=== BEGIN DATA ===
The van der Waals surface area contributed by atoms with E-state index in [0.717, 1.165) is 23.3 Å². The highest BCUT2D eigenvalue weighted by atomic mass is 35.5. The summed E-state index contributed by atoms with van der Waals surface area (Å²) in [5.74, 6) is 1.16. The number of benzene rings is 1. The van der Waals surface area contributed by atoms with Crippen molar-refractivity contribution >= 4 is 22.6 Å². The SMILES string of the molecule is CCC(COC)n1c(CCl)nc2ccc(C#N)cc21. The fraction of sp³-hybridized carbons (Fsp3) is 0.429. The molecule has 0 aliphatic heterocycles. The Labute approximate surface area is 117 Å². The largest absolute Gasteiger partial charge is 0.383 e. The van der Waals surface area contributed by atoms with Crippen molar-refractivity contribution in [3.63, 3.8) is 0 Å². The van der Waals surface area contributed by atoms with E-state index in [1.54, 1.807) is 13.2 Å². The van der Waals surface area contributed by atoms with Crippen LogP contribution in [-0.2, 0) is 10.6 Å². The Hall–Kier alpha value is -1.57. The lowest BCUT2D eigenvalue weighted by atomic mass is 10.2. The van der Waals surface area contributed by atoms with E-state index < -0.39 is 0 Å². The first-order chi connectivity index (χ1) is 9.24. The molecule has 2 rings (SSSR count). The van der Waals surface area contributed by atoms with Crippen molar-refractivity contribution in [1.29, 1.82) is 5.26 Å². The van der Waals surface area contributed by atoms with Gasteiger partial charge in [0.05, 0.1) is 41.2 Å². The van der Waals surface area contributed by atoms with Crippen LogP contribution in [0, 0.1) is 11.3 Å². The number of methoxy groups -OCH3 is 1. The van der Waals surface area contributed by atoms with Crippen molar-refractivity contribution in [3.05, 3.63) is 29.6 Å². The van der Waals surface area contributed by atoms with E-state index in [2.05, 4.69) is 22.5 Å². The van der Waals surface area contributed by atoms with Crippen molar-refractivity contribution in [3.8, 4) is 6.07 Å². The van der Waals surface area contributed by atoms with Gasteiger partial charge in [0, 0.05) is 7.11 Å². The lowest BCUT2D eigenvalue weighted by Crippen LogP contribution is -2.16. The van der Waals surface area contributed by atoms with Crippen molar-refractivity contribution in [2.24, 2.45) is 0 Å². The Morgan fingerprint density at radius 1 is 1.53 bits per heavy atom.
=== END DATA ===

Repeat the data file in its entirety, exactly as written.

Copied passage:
The van der Waals surface area contributed by atoms with E-state index in [0.717, 1.165) is 23.3 Å². The highest BCUT2D eigenvalue weighted by atomic mass is 35.5. The summed E-state index contributed by atoms with van der Waals surface area (Å²) in [5.74, 6) is 1.16. The number of benzene rings is 1. The van der Waals surface area contributed by atoms with Crippen molar-refractivity contribution >= 4 is 22.6 Å². The SMILES string of the molecule is CCC(COC)n1c(CCl)nc2ccc(C#N)cc21. The fraction of sp³-hybridized carbons (Fsp3) is 0.429. The molecule has 0 aliphatic heterocycles. The Labute approximate surface area is 117 Å². The largest absolute Gasteiger partial charge is 0.383 e. The van der Waals surface area contributed by atoms with Crippen molar-refractivity contribution in [3.63, 3.8) is 0 Å². The van der Waals surface area contributed by atoms with E-state index in [1.54, 1.807) is 13.2 Å². The van der Waals surface area contributed by atoms with Crippen LogP contribution in [-0.2, 0) is 10.6 Å². The Hall–Kier alpha value is -1.57. The lowest BCUT2D eigenvalue weighted by atomic mass is 10.2. The van der Waals surface area contributed by atoms with E-state index < -0.39 is 0 Å². The first-order chi connectivity index (χ1) is 9.24. The molecule has 2 rings (SSSR count). The van der Waals surface area contributed by atoms with Crippen molar-refractivity contribution in [1.29, 1.82) is 5.26 Å². The van der Waals surface area contributed by atoms with Gasteiger partial charge in [0.05, 0.1) is 41.2 Å². The van der Waals surface area contributed by atoms with Crippen LogP contribution in [0, 0.1) is 11.3 Å². The number of methoxy groups -OCH3 is 1. The van der Waals surface area contributed by atoms with Crippen molar-refractivity contribution in [3.05, 3.63) is 29.6 Å². The van der Waals surface area contributed by atoms with E-state index in [2.05, 4.69) is 22.5 Å². The van der Waals surface area contributed by atoms with Crippen molar-refractivity contribution in [3.8, 4) is 6.07 Å². The van der Waals surface area contributed by atoms with Gasteiger partial charge in [0, 0.05) is 7.11 Å². The lowest BCUT2D eigenvalue weighted by Crippen LogP contribution is -2.16. The van der Waals surface area contributed by atoms with Crippen molar-refractivity contribution in [2.24, 2.45) is 0 Å². The Morgan fingerprint density at radius 1 is 1.53 bits per heavy atom.